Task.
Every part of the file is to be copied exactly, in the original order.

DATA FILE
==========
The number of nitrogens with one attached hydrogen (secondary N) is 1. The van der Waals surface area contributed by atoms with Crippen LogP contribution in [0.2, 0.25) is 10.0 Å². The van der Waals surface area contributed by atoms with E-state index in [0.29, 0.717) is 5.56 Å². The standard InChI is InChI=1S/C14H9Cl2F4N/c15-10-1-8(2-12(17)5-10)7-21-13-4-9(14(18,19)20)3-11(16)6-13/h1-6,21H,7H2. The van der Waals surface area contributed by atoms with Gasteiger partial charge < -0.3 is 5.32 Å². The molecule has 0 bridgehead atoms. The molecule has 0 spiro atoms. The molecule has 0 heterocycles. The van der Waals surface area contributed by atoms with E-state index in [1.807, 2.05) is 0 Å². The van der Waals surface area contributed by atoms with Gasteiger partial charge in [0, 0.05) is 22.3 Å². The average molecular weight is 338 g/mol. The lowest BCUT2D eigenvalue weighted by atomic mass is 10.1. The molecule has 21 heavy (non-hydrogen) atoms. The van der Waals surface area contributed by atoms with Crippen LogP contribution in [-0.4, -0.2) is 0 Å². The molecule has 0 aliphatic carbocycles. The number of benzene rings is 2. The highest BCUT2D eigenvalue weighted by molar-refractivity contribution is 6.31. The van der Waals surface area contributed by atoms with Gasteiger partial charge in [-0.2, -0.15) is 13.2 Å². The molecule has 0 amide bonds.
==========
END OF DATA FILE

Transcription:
The number of nitrogens with one attached hydrogen (secondary N) is 1. The van der Waals surface area contributed by atoms with Crippen LogP contribution in [0.2, 0.25) is 10.0 Å². The van der Waals surface area contributed by atoms with E-state index in [0.29, 0.717) is 5.56 Å². The standard InChI is InChI=1S/C14H9Cl2F4N/c15-10-1-8(2-12(17)5-10)7-21-13-4-9(14(18,19)20)3-11(16)6-13/h1-6,21H,7H2. The van der Waals surface area contributed by atoms with Gasteiger partial charge < -0.3 is 5.32 Å². The molecule has 0 bridgehead atoms. The molecule has 0 spiro atoms. The molecule has 0 heterocycles. The van der Waals surface area contributed by atoms with E-state index in [1.807, 2.05) is 0 Å². The van der Waals surface area contributed by atoms with Gasteiger partial charge in [0, 0.05) is 22.3 Å². The average molecular weight is 338 g/mol. The lowest BCUT2D eigenvalue weighted by atomic mass is 10.1. The molecule has 21 heavy (non-hydrogen) atoms. The van der Waals surface area contributed by atoms with Crippen LogP contribution in [-0.4, -0.2) is 0 Å². The molecule has 0 aliphatic carbocycles. The number of benzene rings is 2. The highest BCUT2D eigenvalue weighted by molar-refractivity contribution is 6.31. The van der Waals surface area contributed by atoms with Gasteiger partial charge in [-0.2, -0.15) is 13.2 Å². The molecule has 0 amide bonds.